So many bad movies, so little time… Just as it's truly difficult to narrow down a "best of" list at the end of the year, a "worst of" list is even tougher, because there's so much dreck out there in the multiplex to sift through. Sometimes you know a film will be bad before you choose to watch it, and that's okay. We all have our guilty pleasures. But the worst films in my opinion are like wolves in sheep's clothing, disguised as something good or innocuous -- and then they strike when you've made yourself vulnerable.
Of course, I truly believe (or at least I was taught this in film school) that every movie, no matter how bad, has at least one redeeming quality. So in all fairness, I single those out too.
Red Riding Hood
Why it Bugged: This movie had potential, but the studio marketing pulled a serious bait-and-switch. Sold in the trailers as a horror movie with a hint of romance, what could have been a cool update of the classic fairytale in the vein of A Company of Wolves instead tried to be the next Twilight. Courtesy of Twilight director Catherine Hardwicke (no doubt why she was hired to direct this mess), the dialogue is cringe-worthy; the cast is straight out of The CW casting pool; the cool period village soundstage set looks just like that -- a cool period village soundstage set; and an early, somewhat racy sex scene in this PG-13 movie had me embarrassed for the mother of the tween girls seated next to me. But I held out, hoping that maybe we'd see some neato, American Werewolf in London-style transformation effects. Alas, the oversized CGI wolf is cut-rate, and when he began to have a psychic conversation with Amanda Seyfried, I walked out of the theater and went straight to grandma's house.
Redeeming Quality: Amanda Seyfried does look cute in her Red Riding Hood outfit.
The Tree of Life
Why it Bugged: I give director Terrence Malick tremendous credit for finding the financing for this big-budget experimental film, and The Tree of Life has more than just a few redeeming qualities. But despite the critical raves and placement on numerous "best of the year" lists, I found this to be an overhyped, grandiose, uneven knock-off of Kubrick's 2001: A Space Odyssey mashed up with Revolutionary Road and a taste of This Boy's Life. The rambling tale tries to put creation, life and death in context with The Big Bang, but I found the Sean Penn storyline befuddling. Why, as an adult, is he still so distraught about his brother's death during his childhood? Penn finds redemption in the afterlife, but he's barely in the film, and we're supposed to sympathize with his scrunchy face? The Oscar-winning actor complained that the majority of his role was left on the cutting room floor, so perhaps the answer lies there. Of course, if you're going to indulge in a three-hour exercise about the meaning of life, would it hurt to add in 10 more minutes to justify the climax of the film?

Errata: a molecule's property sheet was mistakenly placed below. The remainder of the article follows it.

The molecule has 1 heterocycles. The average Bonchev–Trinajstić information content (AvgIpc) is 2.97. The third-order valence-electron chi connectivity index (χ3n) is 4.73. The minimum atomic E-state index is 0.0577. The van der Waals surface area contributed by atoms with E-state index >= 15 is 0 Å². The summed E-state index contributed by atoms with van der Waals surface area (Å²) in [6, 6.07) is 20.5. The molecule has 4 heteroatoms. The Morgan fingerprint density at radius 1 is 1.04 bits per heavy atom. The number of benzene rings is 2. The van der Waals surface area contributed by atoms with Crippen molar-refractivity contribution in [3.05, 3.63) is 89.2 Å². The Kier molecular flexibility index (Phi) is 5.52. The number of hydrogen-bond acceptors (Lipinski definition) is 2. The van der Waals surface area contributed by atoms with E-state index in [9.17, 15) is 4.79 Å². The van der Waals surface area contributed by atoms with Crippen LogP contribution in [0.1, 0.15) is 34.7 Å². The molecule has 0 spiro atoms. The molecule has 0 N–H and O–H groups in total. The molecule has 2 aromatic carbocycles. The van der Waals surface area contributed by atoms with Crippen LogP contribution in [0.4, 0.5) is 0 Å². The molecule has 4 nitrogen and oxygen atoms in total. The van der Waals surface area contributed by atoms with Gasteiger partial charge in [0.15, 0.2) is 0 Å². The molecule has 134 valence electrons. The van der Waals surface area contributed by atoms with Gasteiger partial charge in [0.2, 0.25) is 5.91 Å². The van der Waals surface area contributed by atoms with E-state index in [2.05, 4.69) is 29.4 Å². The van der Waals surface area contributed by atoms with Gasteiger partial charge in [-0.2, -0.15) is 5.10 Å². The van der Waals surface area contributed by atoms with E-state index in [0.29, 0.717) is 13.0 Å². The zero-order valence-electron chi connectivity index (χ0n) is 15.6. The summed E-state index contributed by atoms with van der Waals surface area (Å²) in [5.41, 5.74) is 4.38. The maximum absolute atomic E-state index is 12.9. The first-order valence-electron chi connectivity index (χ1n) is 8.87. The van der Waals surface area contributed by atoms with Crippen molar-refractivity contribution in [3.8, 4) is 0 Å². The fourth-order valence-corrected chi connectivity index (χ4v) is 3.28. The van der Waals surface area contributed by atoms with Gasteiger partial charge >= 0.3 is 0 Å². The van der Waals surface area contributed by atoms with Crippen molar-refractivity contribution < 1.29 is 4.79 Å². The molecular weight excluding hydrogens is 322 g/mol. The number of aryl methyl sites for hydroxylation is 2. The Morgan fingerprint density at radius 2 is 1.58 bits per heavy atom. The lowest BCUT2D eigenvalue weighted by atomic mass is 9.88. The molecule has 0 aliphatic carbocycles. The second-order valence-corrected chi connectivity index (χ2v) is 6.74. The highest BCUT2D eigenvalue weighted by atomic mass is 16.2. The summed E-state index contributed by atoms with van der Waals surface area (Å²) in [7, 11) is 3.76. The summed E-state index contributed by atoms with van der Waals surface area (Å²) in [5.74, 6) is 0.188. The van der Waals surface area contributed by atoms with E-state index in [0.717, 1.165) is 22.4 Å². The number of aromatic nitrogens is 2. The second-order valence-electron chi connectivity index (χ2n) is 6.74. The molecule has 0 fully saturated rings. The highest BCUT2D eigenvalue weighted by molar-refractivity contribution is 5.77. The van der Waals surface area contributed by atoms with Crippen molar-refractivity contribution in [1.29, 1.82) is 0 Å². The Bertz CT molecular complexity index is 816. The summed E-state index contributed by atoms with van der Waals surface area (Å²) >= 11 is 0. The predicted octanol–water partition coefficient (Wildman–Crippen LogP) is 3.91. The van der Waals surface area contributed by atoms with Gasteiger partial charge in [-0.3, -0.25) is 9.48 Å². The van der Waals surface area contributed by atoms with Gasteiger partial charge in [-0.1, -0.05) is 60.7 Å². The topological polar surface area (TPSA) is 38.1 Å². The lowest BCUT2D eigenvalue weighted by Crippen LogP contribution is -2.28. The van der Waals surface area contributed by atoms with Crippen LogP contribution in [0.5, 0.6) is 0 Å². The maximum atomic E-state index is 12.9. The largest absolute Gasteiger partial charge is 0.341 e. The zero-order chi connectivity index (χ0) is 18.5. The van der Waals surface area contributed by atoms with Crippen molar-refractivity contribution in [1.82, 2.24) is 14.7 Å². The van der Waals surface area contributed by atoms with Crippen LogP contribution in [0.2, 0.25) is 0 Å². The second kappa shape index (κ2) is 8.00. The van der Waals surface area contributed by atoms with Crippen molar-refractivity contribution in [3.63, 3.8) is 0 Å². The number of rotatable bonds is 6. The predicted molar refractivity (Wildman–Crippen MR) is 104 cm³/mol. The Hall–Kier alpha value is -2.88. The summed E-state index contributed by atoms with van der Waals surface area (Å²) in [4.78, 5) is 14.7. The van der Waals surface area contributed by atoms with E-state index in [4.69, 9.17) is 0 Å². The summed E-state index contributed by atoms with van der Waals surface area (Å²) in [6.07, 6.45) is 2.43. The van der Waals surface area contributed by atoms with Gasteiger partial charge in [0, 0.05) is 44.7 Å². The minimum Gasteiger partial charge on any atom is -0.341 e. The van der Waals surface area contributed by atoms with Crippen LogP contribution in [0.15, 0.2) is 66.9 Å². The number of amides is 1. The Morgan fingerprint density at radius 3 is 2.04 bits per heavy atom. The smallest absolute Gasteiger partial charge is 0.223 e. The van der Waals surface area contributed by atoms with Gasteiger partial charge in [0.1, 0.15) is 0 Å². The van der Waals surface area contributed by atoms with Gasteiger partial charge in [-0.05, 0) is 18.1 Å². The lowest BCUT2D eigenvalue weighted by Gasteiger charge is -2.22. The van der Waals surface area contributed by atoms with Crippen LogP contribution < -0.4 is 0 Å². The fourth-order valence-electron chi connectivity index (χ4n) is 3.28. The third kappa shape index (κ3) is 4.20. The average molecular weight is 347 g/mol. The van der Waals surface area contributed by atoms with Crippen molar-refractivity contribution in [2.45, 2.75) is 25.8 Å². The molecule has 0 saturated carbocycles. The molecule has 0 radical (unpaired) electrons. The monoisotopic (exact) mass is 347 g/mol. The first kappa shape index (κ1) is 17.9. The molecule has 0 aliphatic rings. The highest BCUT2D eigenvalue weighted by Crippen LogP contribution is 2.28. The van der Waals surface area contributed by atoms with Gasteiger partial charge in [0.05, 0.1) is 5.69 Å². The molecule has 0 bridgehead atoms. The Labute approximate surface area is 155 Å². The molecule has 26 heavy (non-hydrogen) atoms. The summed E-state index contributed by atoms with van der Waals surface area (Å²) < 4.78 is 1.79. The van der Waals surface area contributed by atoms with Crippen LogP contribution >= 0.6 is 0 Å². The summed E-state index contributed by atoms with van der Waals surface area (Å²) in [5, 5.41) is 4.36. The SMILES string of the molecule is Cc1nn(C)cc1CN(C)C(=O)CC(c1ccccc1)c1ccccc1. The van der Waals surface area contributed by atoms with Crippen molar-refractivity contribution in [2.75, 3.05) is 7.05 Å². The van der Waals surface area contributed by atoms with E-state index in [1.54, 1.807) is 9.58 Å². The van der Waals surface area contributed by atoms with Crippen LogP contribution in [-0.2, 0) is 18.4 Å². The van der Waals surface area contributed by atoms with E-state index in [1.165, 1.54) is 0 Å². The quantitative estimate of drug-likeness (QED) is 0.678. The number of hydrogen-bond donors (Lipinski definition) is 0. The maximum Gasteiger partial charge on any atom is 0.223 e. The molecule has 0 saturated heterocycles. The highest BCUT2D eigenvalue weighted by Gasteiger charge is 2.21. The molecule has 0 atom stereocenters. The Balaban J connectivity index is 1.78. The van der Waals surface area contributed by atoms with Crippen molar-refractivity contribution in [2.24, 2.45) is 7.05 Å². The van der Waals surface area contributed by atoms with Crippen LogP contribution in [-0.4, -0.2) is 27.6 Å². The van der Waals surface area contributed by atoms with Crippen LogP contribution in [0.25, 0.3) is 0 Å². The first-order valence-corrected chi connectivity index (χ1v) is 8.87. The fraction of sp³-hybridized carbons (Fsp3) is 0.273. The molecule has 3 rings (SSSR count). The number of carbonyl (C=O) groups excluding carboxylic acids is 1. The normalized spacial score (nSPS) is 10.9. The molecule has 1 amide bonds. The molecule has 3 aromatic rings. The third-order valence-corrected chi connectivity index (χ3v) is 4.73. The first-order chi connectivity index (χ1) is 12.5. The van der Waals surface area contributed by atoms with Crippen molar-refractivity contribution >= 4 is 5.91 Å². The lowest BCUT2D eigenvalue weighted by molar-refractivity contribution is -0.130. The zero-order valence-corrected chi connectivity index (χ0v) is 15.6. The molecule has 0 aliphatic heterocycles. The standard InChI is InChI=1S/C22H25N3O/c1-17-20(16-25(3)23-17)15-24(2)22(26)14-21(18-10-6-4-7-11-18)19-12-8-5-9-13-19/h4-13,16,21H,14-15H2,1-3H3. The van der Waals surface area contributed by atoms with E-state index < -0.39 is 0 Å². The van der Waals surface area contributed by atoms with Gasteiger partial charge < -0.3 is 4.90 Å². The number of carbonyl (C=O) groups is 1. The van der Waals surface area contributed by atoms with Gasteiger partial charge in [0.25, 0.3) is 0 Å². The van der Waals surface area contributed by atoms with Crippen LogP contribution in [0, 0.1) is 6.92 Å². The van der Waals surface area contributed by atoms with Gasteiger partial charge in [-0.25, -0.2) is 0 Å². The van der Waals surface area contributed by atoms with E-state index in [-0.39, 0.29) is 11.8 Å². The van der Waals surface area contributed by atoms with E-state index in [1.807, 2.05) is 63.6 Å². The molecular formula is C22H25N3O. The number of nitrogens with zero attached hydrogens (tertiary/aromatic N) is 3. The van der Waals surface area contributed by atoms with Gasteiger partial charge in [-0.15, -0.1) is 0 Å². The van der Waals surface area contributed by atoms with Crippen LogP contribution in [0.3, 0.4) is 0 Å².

Redeeming Quality: There are several naturalistic, magical moments captured on film, from the adoration of new parents to the wonder of bubbles and the mischievous experimentation of youthful rebellion. They must have rolled through a lot of digital memory cards.
Why it Bugged: J.J. Abrams has found true Hollywood success, deservedly so, but now he thinks he's Steven Spielberg. True, Spielberg produced Super 8, but Abrams is in the director's chair, and this disjointed film appropriates all the elements of Spielberg's greatest hits -- aimless kids in suburbia, misunderstood aliens, military cover-ups and, of course, long, wondrous stares, aka the "Spielberg Face." The result is an unoriginal, mishmash movie in search of an identity. I'll be the first to point out that Super 8 has a wonderful premise: a group of kids in the '70s band together to make a home movie, only to stumble upon a story much greater than their own. But this premise is quickly abandoned to make way for another stab at Cloverfield, this time with more lens flare and less "shaky cam," and an expectation that the audience will have sympathy for a man-eating alien/monster. I threw in the towel when Abrams chose to show a top-secret government operation locking down an entire town, yet they don't seem to mind that a group of kids are blatantly filming a movie right in front of them. "Production value!"